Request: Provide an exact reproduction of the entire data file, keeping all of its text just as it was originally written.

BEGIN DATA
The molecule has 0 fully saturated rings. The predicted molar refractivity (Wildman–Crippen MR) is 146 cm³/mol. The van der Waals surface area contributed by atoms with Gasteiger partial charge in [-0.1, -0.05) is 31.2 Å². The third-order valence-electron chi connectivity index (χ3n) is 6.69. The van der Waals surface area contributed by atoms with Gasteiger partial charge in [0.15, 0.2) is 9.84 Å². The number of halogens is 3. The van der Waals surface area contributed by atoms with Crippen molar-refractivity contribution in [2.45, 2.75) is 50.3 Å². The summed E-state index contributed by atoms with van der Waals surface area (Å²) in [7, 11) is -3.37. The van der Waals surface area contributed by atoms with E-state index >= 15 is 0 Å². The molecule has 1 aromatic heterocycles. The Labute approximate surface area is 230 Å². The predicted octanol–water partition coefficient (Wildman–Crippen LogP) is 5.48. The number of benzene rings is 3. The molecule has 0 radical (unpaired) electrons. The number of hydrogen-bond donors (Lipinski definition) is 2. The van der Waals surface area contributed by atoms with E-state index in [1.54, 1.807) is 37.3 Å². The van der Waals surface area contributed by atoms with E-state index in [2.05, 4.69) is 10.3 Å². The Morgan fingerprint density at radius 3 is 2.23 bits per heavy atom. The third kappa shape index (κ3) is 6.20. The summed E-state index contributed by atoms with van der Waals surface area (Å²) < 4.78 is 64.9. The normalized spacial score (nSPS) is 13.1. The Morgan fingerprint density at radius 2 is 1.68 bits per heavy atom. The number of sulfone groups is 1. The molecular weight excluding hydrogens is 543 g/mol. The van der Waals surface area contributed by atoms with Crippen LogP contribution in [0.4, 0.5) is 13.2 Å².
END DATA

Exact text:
The molecule has 0 fully saturated rings. The predicted molar refractivity (Wildman–Crippen MR) is 146 cm³/mol. The van der Waals surface area contributed by atoms with Gasteiger partial charge in [-0.1, -0.05) is 31.2 Å². The third-order valence-electron chi connectivity index (χ3n) is 6.69. The van der Waals surface area contributed by atoms with Gasteiger partial charge in [0.15, 0.2) is 9.84 Å². The number of halogens is 3. The van der Waals surface area contributed by atoms with Crippen molar-refractivity contribution in [2.45, 2.75) is 50.3 Å². The summed E-state index contributed by atoms with van der Waals surface area (Å²) in [7, 11) is -3.37. The van der Waals surface area contributed by atoms with E-state index >= 15 is 0 Å². The molecule has 1 aromatic heterocycles. The Labute approximate surface area is 230 Å². The predicted octanol–water partition coefficient (Wildman–Crippen LogP) is 5.48. The number of benzene rings is 3. The molecule has 0 radical (unpaired) electrons. The number of hydrogen-bond donors (Lipinski definition) is 2. The van der Waals surface area contributed by atoms with E-state index in [1.54, 1.807) is 37.3 Å². The van der Waals surface area contributed by atoms with E-state index in [2.05, 4.69) is 10.3 Å². The Morgan fingerprint density at radius 3 is 2.23 bits per heavy atom. The third kappa shape index (κ3) is 6.20. The summed E-state index contributed by atoms with van der Waals surface area (Å²) < 4.78 is 64.9. The normalized spacial score (nSPS) is 13.1. The Morgan fingerprint density at radius 2 is 1.68 bits per heavy atom. The number of sulfone groups is 1. The molecular weight excluding hydrogens is 543 g/mol. The van der Waals surface area contributed by atoms with Crippen LogP contribution in [0.4, 0.5) is 13.2 Å².